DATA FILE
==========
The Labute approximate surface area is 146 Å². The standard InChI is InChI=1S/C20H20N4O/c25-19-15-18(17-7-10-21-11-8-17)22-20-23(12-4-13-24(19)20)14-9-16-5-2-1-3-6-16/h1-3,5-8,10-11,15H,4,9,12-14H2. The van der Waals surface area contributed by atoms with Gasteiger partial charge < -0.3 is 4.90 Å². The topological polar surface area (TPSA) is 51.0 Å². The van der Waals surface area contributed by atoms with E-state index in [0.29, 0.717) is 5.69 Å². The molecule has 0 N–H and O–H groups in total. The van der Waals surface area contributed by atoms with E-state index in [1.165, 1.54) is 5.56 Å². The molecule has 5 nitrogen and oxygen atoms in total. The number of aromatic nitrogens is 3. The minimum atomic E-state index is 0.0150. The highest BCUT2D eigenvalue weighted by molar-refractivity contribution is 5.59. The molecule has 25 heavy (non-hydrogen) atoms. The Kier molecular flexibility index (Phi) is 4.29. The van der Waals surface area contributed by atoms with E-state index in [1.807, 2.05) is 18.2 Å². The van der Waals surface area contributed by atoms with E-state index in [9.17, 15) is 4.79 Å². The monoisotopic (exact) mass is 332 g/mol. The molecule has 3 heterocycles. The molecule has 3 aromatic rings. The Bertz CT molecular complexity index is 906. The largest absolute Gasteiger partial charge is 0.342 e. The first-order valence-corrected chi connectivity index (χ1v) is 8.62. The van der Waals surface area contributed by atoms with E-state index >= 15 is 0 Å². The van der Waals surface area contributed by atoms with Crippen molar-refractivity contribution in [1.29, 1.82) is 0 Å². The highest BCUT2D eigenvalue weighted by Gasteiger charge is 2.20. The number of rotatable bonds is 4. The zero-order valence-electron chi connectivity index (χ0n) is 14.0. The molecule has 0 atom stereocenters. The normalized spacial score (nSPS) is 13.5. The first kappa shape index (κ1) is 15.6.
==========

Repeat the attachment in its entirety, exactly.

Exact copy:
The Labute approximate surface area is 146 Å². The standard InChI is InChI=1S/C20H20N4O/c25-19-15-18(17-7-10-21-11-8-17)22-20-23(12-4-13-24(19)20)14-9-16-5-2-1-3-6-16/h1-3,5-8,10-11,15H,4,9,12-14H2. The van der Waals surface area contributed by atoms with Gasteiger partial charge < -0.3 is 4.90 Å². The topological polar surface area (TPSA) is 51.0 Å². The van der Waals surface area contributed by atoms with E-state index in [0.29, 0.717) is 5.69 Å². The molecule has 0 N–H and O–H groups in total. The van der Waals surface area contributed by atoms with E-state index in [1.165, 1.54) is 5.56 Å². The molecule has 5 nitrogen and oxygen atoms in total. The number of aromatic nitrogens is 3. The minimum atomic E-state index is 0.0150. The highest BCUT2D eigenvalue weighted by molar-refractivity contribution is 5.59. The molecule has 25 heavy (non-hydrogen) atoms. The Kier molecular flexibility index (Phi) is 4.29. The van der Waals surface area contributed by atoms with E-state index in [1.807, 2.05) is 18.2 Å². The van der Waals surface area contributed by atoms with E-state index in [9.17, 15) is 4.79 Å². The monoisotopic (exact) mass is 332 g/mol. The molecule has 3 heterocycles. The molecule has 3 aromatic rings. The Bertz CT molecular complexity index is 906. The largest absolute Gasteiger partial charge is 0.342 e. The first-order valence-corrected chi connectivity index (χ1v) is 8.62. The van der Waals surface area contributed by atoms with E-state index >= 15 is 0 Å². The van der Waals surface area contributed by atoms with Crippen molar-refractivity contribution in [1.29, 1.82) is 0 Å². The highest BCUT2D eigenvalue weighted by Gasteiger charge is 2.20. The number of rotatable bonds is 4. The zero-order valence-electron chi connectivity index (χ0n) is 14.0. The molecule has 0 atom stereocenters. The normalized spacial score (nSPS) is 13.5. The first kappa shape index (κ1) is 15.6.